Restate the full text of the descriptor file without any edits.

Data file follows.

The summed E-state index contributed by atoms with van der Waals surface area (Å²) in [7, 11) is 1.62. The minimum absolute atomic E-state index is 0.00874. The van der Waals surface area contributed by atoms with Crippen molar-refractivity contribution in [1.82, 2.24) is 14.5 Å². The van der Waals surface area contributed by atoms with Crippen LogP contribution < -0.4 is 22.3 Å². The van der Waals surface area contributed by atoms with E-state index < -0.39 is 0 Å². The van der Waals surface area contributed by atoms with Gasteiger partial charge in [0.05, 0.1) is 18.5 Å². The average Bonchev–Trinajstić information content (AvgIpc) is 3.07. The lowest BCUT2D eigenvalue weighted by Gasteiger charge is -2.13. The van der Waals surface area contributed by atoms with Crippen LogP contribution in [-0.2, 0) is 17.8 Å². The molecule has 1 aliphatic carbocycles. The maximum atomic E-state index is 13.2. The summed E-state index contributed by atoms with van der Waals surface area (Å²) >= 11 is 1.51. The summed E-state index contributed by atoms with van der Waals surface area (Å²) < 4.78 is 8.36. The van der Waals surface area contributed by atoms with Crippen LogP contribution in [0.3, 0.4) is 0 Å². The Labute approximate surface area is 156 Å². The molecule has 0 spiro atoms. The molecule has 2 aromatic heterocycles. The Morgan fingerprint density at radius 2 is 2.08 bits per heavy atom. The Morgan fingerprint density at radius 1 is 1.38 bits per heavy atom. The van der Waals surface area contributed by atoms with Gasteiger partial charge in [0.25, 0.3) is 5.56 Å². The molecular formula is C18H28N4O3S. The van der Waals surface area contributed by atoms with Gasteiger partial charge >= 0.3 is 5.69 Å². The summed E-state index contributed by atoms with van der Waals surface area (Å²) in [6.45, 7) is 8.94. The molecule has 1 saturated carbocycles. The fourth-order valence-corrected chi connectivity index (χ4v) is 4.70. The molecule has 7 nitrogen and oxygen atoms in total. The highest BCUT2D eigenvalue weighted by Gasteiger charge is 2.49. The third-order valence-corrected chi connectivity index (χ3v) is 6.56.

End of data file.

The summed E-state index contributed by atoms with van der Waals surface area (Å²) in [7, 11) is 1.62. The minimum absolute atomic E-state index is 0.00874. The van der Waals surface area contributed by atoms with Crippen molar-refractivity contribution in [1.82, 2.24) is 14.5 Å². The van der Waals surface area contributed by atoms with Crippen LogP contribution < -0.4 is 22.3 Å². The van der Waals surface area contributed by atoms with E-state index < -0.39 is 0 Å². The van der Waals surface area contributed by atoms with Gasteiger partial charge in [0.05, 0.1) is 18.5 Å². The average Bonchev–Trinajstić information content (AvgIpc) is 3.07. The lowest BCUT2D eigenvalue weighted by Gasteiger charge is -2.13. The van der Waals surface area contributed by atoms with Crippen LogP contribution in [-0.2, 0) is 17.8 Å². The molecule has 1 aliphatic carbocycles. The maximum atomic E-state index is 13.2. The summed E-state index contributed by atoms with van der Waals surface area (Å²) >= 11 is 1.51. The summed E-state index contributed by atoms with van der Waals surface area (Å²) < 4.78 is 8.36. The van der Waals surface area contributed by atoms with Crippen LogP contribution in [0.3, 0.4) is 0 Å². The Labute approximate surface area is 156 Å². The molecule has 0 spiro atoms. The molecule has 2 aromatic heterocycles. The Morgan fingerprint density at radius 2 is 2.08 bits per heavy atom. The Morgan fingerprint density at radius 1 is 1.38 bits per heavy atom. The van der Waals surface area contributed by atoms with Gasteiger partial charge in [0.25, 0.3) is 5.56 Å². The molecular formula is C18H28N4O3S. The van der Waals surface area contributed by atoms with Gasteiger partial charge >= 0.3 is 5.69 Å². The summed E-state index contributed by atoms with van der Waals surface area (Å²) in [6.45, 7) is 8.94. The molecule has 1 saturated carbocycles. The fourth-order valence-corrected chi connectivity index (χ4v) is 4.70. The molecule has 7 nitrogen and oxygen atoms in total. The highest BCUT2D eigenvalue weighted by Gasteiger charge is 2.49. The third-order valence-corrected chi connectivity index (χ3v) is 6.56.